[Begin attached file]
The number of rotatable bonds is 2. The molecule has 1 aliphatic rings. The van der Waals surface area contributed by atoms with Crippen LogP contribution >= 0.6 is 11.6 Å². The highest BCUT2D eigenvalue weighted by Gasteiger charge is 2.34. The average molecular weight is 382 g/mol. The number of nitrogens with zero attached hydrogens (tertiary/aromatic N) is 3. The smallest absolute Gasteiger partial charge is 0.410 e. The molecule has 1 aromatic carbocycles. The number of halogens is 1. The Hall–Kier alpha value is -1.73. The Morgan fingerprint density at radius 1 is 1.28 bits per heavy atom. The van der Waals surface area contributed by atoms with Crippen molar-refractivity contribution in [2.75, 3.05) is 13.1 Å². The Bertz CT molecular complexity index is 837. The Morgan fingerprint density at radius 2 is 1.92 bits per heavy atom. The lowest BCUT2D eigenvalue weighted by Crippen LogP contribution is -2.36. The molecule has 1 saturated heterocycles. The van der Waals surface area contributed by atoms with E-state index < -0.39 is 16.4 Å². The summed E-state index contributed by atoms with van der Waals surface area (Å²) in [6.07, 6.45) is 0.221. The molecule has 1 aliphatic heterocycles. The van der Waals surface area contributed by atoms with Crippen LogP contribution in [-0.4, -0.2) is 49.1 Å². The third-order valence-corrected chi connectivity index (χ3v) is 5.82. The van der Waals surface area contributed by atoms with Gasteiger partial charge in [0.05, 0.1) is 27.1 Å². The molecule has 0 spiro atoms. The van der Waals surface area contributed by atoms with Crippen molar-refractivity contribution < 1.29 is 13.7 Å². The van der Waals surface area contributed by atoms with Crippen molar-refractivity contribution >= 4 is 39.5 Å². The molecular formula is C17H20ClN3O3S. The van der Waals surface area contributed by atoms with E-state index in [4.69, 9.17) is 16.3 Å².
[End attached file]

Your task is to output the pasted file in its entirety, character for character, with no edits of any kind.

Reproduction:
The number of rotatable bonds is 2. The molecule has 1 aliphatic rings. The van der Waals surface area contributed by atoms with Crippen LogP contribution >= 0.6 is 11.6 Å². The highest BCUT2D eigenvalue weighted by Gasteiger charge is 2.34. The average molecular weight is 382 g/mol. The number of nitrogens with zero attached hydrogens (tertiary/aromatic N) is 3. The smallest absolute Gasteiger partial charge is 0.410 e. The molecule has 1 aromatic carbocycles. The number of halogens is 1. The Hall–Kier alpha value is -1.73. The Morgan fingerprint density at radius 1 is 1.28 bits per heavy atom. The van der Waals surface area contributed by atoms with Crippen molar-refractivity contribution in [2.75, 3.05) is 13.1 Å². The Bertz CT molecular complexity index is 837. The Morgan fingerprint density at radius 2 is 1.92 bits per heavy atom. The lowest BCUT2D eigenvalue weighted by Crippen LogP contribution is -2.36. The molecule has 1 saturated heterocycles. The van der Waals surface area contributed by atoms with E-state index < -0.39 is 16.4 Å². The summed E-state index contributed by atoms with van der Waals surface area (Å²) in [6.07, 6.45) is 0.221. The molecule has 1 aliphatic heterocycles. The van der Waals surface area contributed by atoms with Crippen LogP contribution in [-0.4, -0.2) is 49.1 Å². The third-order valence-corrected chi connectivity index (χ3v) is 5.82. The van der Waals surface area contributed by atoms with Gasteiger partial charge in [0.05, 0.1) is 27.1 Å². The molecule has 0 spiro atoms. The van der Waals surface area contributed by atoms with Crippen molar-refractivity contribution < 1.29 is 13.7 Å². The van der Waals surface area contributed by atoms with Crippen molar-refractivity contribution >= 4 is 39.5 Å². The molecular formula is C17H20ClN3O3S. The van der Waals surface area contributed by atoms with E-state index in [4.69, 9.17) is 16.3 Å².